In a world where providing learning opportunities is the No. 1 strategy organizations use to increase retention, the case for learning and development (L&D) has never been stronger. It is also vital to offer diversity, equity and inclusion (DEI) programs as a part of your training offerings to truly build a culture of belonging for your employees. Providing learning opportunities is critical for attracting and retaining top talent. One of the most vital steps in embedding DEI into your workplace is developing actionable and meaningful learning journeys.

What Makes a Learning Journey Effective?

Let’s define what a learning journey is and what it isn’t. Learning journeys combine conventional and casual training offerings to upskill on current and new skills centered around professional development. They are not one-off moments where employees participate in training and never return to the material. Effective journeys provide learning that continuously drips out to maximize retention and boost engagement. Learning journeys are also not a “free for all” in which employees access their learning management system (LMS) and are unsure of where to start. Learning journeys must be carefully curated to align with organizational and employee goals.

Effective learning journeys are not just about the “what,” but also about the “how.” We know that people have a lot on their plates, and the ability to carve out hours of the day is limited. By providing employees with self-directed learning, you grant them the autonomy to learn when it works for them, increasing the likelihood that they’ll keep going. Effective learning is also versatile — providing employees with content that includes videos, articles, knowledge checks and even games can help decrease the effects of the “forgetting curve” and increase the application of the material. After all — why invest in a learning program if your employees don’t want to use it?

What Is the Role of L&D in DEI?

Learning is an inseparable part of high performing, engaged workplace cultures. Employees constantly seek opportunities to grow themselves and their careers and rank the lack of development opportunities as a top reason for leaving their jobs. With personal development heavily influencing employee satisfaction, L&D must be at the forefront of your organization’s DEI strategy. One of the most effective ways to embed DEI throughout your workplace is to consider the wide range of themes that promote cultures of belonging and inclusion. This approach can help minimize the impact of DEI fatigue on influencing learner engagement. From more “obvious” topics like allyship, interrupting bias and how to use pronouns to skills such as active listening, inclusive feedback and empathy, the potential to weave DEI into your L&D program is endless.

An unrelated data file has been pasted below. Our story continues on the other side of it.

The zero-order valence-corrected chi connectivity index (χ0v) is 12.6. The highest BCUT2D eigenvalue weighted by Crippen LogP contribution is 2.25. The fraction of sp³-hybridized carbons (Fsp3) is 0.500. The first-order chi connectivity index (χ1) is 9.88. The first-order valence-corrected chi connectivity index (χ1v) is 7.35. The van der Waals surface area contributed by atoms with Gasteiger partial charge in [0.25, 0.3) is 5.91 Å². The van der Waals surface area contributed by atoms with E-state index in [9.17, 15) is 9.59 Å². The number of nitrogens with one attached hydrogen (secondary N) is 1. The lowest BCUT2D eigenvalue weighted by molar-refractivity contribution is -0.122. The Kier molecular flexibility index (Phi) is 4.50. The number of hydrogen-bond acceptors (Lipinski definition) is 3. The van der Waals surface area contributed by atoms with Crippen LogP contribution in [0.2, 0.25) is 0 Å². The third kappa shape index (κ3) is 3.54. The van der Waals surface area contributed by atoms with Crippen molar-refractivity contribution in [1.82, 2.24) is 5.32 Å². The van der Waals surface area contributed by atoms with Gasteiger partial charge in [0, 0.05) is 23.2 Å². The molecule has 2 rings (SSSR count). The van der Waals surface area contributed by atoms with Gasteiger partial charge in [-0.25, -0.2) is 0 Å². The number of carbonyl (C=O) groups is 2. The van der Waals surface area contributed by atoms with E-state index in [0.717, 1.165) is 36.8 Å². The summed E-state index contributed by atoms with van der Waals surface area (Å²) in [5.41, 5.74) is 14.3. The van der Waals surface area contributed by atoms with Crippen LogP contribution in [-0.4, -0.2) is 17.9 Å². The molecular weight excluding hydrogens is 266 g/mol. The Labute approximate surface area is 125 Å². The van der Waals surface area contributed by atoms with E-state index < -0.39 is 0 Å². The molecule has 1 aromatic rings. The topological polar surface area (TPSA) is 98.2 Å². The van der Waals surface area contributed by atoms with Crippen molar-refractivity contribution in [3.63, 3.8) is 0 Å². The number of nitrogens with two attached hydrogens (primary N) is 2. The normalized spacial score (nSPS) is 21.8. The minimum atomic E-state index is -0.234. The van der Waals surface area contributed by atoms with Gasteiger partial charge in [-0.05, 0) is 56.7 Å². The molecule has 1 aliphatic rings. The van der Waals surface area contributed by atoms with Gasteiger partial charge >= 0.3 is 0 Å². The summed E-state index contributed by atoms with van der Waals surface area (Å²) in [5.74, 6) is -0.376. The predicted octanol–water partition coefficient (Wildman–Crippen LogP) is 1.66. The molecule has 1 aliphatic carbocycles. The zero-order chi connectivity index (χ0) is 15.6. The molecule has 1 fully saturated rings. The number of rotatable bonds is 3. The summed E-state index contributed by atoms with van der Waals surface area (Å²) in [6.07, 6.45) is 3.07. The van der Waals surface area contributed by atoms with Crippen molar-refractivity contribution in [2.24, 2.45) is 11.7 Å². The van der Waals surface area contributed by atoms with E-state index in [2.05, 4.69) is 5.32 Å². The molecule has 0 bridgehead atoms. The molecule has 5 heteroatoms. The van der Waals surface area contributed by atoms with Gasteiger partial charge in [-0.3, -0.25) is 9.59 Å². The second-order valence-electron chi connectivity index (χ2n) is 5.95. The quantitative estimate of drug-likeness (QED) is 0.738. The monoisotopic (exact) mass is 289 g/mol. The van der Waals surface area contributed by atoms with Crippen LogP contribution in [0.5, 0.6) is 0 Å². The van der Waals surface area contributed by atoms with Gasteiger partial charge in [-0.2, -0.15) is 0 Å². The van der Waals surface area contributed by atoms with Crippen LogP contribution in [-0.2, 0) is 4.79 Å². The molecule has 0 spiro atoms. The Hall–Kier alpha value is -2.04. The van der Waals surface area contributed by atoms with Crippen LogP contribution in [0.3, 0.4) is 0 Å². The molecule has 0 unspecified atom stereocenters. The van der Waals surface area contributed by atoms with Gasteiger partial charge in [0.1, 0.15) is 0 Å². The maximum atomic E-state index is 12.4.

An additional approach to embedding DEI learning is to include it within performance reviews. By making DEI a mandatory part of career development, you communicate that DEI is a non-negotiable part of your organization’s culture and that employees at all levels can become more inclusive. By offering employees multiple avenues for reaching these DEI goals, such as microlearning, ERG participation, or workshops, your learning ecosystem is more likely to see active engagement and encourage employees to commit to ongoing learning opportunities.

How Can Learning Journeys Enhance DEI Efforts?

One of the biggest takeaways that 2020 brought to the workplace is that DEI can no longer be a separate piece or a “check-the-box” exercise in improving workplace culture. For organizations to thrive and be employers of choice, they must integrate DEI into everything they do. One of the best ways to transform your culture is to make learning a top priority. Because L&D is in the thick of learning every single day, they may have a false sense of where the rest of their organization is on their DEI journey. As much as we’d like to think our company doesn’t have a DEI problem, most organizations have a bell curve of employees that range from either being fatigued or reluctant about DEI to being true champions of inclusion. As such, your organization must reach and engage both sides. By creating learning journeys segmented as foundational, intermediate and advanced, your employees can begin a pathway aligned with where they are, making the learning more impactful and stickier.

L&D has an immense responsibility — preparing employees for today and tomorrow’s workplace. While this task can be daunting, it’s also incredibly rewarding. Having a direct impact on your company culture is one of the most tangible benefits of prioritizing this work. The most innovative companies are those that understand where their skill gaps are and curate the resources to help fill those holes. People want to work for organizations where they feel connected to the culture and can see a path for continual growth and opportunities. Learning — and especially achieving your DEI goals — is a lifelong endeavor, and it can take several iterations before we get it right. With an effective L&D strategy in place, you can arm your employees with the tools to take your organization to the next level.

To learn more about how L&D can improve your company culture, check out this free guide, “Why L&D is the Key to Achieving Your Company Culture Goals.”